We took a moment to sit down with our Board of Directors President and the executive director for Artist Repertory Theatre, JS May, to talk about a successful legislative session, what’s ahead, and our new logo.
About JS – he|him
JS (John Stuart) May is a seasoned fundraising and communications professional and has worked with a wide range of local, regional, national and international nonprofit organizations. Since 2018, JS has been the executive director for Artist Repertory Theatre, Portland’s oldest professional theatre. He currently serves as president of the Cultural Advocacy Coalition of Oregon and a board member of Cycle Oregon. JS is an avid yogi, cyclist, and reader.
Q: Tell us how it’s going serving as CACO’s board president, while directing a dynamic organization like ART.
A: Throughout COVID, I have been living with the opening lines from Charles Dickens’, The Tale of Two Cities…It was the best of times, it was the worst of times. I can point to extraordinary successes for both the Coalition and ART, and yet, I also have to acknowledge the devastating impact of the pandemic, both in lives lost, and in the challenges faced by cultural organizations across the state.
Q: What have you learned about cultural advocacy this past year?
A: That it takes every organization and every individual’s involvement. We had great successes this year – the slate of capital projects that were funded was the largest ever, by almost a factor of two. The Oregon legislature generously provided $100 million in operational funding for cultural nonprofits – more than any other state in the country. These stunning outcomes would not have happened without the active day-to-day involvement of Coalition members across the state, supported by our extraordinary board, senior advisor, and lobbyist.
Q: What is CACO doing to become a more equitable and inclusive advocacy organization?
A: The killing of George Floyd along with many other BIPOC people, elevated the urgency for the Coalition to fight against the persistence of systematic racism. Safety and justice are a right for everyone. We recognize the critical role arts and culture play in our local and national conversation and we are committed to the work of becoming an antiracist organization. This is a journey, and we are working to end racial inequities in our organization and culture.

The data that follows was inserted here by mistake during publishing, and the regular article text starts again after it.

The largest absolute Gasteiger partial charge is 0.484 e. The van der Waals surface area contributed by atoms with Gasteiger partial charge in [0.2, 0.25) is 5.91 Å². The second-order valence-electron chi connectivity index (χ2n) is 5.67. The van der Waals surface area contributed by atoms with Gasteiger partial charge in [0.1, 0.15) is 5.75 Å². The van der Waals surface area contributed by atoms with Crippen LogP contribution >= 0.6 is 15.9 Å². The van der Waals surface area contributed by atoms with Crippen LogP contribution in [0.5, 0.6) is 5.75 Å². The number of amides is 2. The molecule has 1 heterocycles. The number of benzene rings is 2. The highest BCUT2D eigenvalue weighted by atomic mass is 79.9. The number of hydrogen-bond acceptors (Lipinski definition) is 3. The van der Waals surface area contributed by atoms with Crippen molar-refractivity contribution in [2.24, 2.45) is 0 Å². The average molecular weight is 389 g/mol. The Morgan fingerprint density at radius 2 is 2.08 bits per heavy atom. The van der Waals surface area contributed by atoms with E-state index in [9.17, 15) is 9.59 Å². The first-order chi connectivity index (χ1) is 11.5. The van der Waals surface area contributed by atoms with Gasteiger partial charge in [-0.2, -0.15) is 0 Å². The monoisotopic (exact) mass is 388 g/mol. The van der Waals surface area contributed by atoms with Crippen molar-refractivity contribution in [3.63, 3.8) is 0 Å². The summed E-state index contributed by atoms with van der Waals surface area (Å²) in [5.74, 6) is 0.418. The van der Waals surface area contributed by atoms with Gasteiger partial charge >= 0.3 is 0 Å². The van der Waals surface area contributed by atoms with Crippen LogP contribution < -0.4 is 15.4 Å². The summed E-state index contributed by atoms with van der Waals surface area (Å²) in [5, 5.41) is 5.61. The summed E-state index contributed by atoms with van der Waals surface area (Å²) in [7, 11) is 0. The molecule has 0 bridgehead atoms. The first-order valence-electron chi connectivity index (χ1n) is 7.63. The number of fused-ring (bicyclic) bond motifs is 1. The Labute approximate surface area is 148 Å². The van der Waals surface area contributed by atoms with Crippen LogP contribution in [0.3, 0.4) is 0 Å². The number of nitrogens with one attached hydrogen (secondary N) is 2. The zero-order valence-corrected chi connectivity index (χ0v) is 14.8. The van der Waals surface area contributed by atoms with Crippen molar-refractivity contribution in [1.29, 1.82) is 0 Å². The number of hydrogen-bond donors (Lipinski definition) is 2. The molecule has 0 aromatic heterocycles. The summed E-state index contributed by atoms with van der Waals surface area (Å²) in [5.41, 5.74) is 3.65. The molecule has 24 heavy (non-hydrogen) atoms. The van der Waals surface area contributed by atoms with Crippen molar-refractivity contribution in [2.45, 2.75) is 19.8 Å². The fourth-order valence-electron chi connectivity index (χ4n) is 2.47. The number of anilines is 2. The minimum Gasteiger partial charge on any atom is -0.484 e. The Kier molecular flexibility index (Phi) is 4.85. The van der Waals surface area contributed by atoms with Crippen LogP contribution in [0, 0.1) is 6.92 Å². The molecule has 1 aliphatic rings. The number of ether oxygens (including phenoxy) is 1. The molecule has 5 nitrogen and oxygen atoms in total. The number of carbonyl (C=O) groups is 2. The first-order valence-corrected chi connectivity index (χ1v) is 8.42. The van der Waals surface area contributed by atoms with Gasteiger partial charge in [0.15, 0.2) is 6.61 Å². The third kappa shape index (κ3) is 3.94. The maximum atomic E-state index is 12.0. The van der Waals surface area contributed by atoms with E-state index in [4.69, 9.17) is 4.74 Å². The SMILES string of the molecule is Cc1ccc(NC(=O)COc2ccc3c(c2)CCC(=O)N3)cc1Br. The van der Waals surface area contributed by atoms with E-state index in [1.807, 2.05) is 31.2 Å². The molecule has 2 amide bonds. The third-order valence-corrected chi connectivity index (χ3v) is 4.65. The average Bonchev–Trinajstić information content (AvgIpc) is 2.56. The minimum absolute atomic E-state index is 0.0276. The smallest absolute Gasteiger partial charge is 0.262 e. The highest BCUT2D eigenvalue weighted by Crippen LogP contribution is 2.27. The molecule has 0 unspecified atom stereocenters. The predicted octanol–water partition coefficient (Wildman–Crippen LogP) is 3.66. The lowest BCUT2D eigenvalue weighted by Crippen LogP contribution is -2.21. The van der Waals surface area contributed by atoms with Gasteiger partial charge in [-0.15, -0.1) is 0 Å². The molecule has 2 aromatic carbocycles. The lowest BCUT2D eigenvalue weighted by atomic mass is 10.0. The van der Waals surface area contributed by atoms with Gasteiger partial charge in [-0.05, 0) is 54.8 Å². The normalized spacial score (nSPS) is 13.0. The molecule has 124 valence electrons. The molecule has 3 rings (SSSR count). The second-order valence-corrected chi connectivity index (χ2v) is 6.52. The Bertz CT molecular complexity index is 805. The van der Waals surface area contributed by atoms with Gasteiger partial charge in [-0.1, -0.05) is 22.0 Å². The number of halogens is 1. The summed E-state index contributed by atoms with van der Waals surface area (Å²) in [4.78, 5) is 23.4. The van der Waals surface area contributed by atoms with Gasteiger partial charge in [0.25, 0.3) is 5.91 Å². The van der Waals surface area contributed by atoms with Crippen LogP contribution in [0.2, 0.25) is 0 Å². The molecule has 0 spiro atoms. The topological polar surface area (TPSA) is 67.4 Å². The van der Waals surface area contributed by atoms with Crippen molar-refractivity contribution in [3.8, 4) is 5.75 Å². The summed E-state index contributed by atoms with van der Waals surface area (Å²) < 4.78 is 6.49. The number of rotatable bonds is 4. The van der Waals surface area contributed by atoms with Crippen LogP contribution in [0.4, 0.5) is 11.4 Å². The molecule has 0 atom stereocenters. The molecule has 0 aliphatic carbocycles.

Q: CACO recently rebranded, what was the motivation to create a new look?
A: Given the success of the past year, it was also time to create a more contemporary look and feel to represent our present and future. The Coalition’s membership of more than 350 organizations are located in all areas of the state and represent dancers, theaters, artists, museums, libraries, historical societies, orchestras, radio stations, etc. I could go on. We needed a look that worked for this diverse group and would be recognizable to policy leaders at the local, state, and federal levels. Adding Oregon to our name also clarified where we are from.
Q: What’s ahead for the Coalition in the coming months and year?
A: There is great opportunity ahead for the Coalition to make even more of an impact for our members. Given the successes of the last year that were tied to federal funding for arts and culture, CACO will be more active working with Oregon’s federal delegation. Our amazing lobbyist for many years, Paul Cosgrove, is retiring and we can’t thank him enough for his life-long commitment to Oregon’s arts and cultural institutions. This change creates opportunity and we have hired a new firm, Oxley and Associates. The Coalition is also exploring adding a 501c3 to its current 501c4 structure to better attract private philanthropy to advance our mission, and soon we will be ramping up the capital funding process for the next biennium.